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Vasectomy in Men With Primary Progressive Aphasia

Weintraub, Sandra PhD* † ‡; Fahey, Christopher MD; Johnson, Nancy PhD* ‡; Mesulam, Marek-Marsel MD* †; Gitelman, Darren R. MD* ‡; Weitner, Bing B. MS* §; Rademaker, Alfred PhD* §

Cognitive & Behavioral Neurology:
doi: 10.1097/01.wnn.0000213923.48632.ab
Original Studies

Objective: To study the frequency of vasectomy in men with primary progressive aphasia (PPA).

Background: PPA is a dementia syndrome in which aphasia emerges in relative isolation during the initial stages of illness. On the basis of a clinical observation in a patient who dated the onset of symptoms to the period after a vasectomy, and because of the curious sharing of the tau protein exclusively by brain and sperm, vasectomy rates were examined in men with PPA.

Method: This study used a case control design. Forty-seven men with PPA and 57 men with no cognitive impairment (NC) between 55 and 80 years of age were surveyed about a history of vasectomy.

Results: The age-adjusted rate of vasectomy in PPA patients (40%) was higher than in NC (16%, P=0.02). There was a younger age at onset for the patients with vasectomy (58.8 vs. 62.9 y, P=0.03).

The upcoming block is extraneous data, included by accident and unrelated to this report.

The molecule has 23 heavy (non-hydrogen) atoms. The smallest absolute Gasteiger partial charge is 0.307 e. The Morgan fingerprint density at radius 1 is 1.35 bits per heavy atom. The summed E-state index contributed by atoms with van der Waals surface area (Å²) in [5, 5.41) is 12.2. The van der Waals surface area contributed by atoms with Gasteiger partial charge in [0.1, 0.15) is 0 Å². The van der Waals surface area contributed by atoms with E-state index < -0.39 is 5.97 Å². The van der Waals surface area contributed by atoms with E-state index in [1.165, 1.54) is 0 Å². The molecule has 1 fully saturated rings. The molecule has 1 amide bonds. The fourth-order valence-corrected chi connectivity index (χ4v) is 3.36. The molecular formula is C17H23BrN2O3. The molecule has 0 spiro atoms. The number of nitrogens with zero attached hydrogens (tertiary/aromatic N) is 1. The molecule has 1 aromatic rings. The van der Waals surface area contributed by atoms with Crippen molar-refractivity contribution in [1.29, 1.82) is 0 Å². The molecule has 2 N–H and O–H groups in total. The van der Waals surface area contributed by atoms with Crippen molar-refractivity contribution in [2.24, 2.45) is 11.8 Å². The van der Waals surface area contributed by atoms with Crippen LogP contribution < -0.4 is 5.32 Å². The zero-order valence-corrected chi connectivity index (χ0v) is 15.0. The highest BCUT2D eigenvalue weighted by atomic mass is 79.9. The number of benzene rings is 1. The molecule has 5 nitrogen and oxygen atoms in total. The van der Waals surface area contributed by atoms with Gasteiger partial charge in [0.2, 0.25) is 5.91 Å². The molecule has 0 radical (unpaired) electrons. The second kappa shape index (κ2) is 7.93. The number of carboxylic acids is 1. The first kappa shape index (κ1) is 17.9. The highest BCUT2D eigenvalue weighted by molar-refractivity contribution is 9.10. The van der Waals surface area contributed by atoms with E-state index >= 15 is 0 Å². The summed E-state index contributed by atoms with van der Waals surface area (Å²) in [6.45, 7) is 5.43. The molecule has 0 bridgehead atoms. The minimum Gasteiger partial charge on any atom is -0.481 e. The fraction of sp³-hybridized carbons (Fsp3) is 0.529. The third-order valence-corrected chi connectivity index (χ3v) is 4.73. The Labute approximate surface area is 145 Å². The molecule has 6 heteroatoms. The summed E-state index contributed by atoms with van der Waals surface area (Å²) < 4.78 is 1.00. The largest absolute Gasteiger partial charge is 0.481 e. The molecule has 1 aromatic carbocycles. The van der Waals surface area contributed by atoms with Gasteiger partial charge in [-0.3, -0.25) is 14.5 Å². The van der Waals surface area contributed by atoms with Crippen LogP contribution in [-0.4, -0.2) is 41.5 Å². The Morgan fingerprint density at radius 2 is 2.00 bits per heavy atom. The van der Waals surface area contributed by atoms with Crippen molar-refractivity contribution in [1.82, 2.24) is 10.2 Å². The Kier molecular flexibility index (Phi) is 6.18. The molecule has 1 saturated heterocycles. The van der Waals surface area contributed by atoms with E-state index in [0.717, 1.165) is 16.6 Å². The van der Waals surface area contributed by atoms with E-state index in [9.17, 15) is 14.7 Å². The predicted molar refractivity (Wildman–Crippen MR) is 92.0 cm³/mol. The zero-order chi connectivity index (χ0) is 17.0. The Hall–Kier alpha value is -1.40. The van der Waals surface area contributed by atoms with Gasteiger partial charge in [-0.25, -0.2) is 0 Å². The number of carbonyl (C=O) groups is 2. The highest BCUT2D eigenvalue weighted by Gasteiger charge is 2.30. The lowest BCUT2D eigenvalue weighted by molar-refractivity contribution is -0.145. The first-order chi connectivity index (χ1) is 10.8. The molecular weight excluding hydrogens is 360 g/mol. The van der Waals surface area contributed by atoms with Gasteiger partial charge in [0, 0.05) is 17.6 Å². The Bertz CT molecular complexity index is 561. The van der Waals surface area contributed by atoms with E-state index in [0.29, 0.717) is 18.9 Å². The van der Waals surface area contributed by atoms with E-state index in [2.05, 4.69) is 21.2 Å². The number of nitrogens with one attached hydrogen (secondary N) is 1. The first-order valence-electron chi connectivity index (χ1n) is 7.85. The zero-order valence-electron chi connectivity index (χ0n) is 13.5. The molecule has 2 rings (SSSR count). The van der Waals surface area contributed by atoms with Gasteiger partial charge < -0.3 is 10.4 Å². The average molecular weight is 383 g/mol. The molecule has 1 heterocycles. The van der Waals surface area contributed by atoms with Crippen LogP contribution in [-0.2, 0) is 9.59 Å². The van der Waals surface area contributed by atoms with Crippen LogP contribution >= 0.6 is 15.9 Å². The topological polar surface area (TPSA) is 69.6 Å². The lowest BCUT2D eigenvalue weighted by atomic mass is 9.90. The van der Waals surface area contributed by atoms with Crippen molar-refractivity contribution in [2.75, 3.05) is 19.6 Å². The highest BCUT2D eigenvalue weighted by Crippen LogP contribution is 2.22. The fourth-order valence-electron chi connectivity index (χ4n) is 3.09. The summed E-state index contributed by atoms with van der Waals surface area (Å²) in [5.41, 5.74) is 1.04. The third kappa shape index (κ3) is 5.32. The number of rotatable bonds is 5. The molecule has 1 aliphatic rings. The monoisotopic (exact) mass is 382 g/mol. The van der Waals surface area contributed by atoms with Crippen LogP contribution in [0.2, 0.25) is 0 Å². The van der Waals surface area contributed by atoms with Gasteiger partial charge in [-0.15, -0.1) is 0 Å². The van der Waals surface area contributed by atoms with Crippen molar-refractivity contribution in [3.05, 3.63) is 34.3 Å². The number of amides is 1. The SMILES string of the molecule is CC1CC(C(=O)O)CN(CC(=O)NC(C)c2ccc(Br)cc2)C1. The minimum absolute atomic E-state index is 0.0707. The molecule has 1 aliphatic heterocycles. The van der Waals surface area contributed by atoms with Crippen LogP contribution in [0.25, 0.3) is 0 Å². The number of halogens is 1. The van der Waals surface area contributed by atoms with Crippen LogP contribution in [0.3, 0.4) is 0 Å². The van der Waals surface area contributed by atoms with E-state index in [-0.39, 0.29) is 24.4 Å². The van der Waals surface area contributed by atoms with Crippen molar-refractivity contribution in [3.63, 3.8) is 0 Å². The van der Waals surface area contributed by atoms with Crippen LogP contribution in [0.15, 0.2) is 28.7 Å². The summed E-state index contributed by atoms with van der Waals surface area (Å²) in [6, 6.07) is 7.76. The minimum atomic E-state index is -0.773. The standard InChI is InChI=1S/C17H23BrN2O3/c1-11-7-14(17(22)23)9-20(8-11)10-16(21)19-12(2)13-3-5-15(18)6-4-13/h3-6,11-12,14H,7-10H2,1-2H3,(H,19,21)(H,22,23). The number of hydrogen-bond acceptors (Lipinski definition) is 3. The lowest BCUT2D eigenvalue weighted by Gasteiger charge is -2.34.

Conclusions: Vasectomy may constitute one risk factor for PPA in men. Potential mechanisms mediating risk include vasectomy-induced immune responses to sperm, which shares antigenic epitopes with brain. Antisperm antibodies can also develop in women and become risk factors for PPA.

Author Information

*Cognitive Neurology and Alzheimer's Disease Center

Departments of Neurology

Psychiatry and Behavioral Sciences

§Preventive Medicine, Northwestern University Feinberg School of Medicine, Chicago, IL

Funding: Supported in part by Alzheimer's Disease Core Center grant (AG13854) from the National Institute on Aging to Northwestern University, Chicago, IL.

Reprints: Sandra Weintraub, PhD, Cognitive Neurology and Alzheimer's Disease Center, 320 East Superior, Searle 11-467, Chicago, IL 60611 (e-mail:

Received for publication June 1, 2006; accepted August 31, 2006

© 2006 Lippincott Williams & Wilkins, Inc.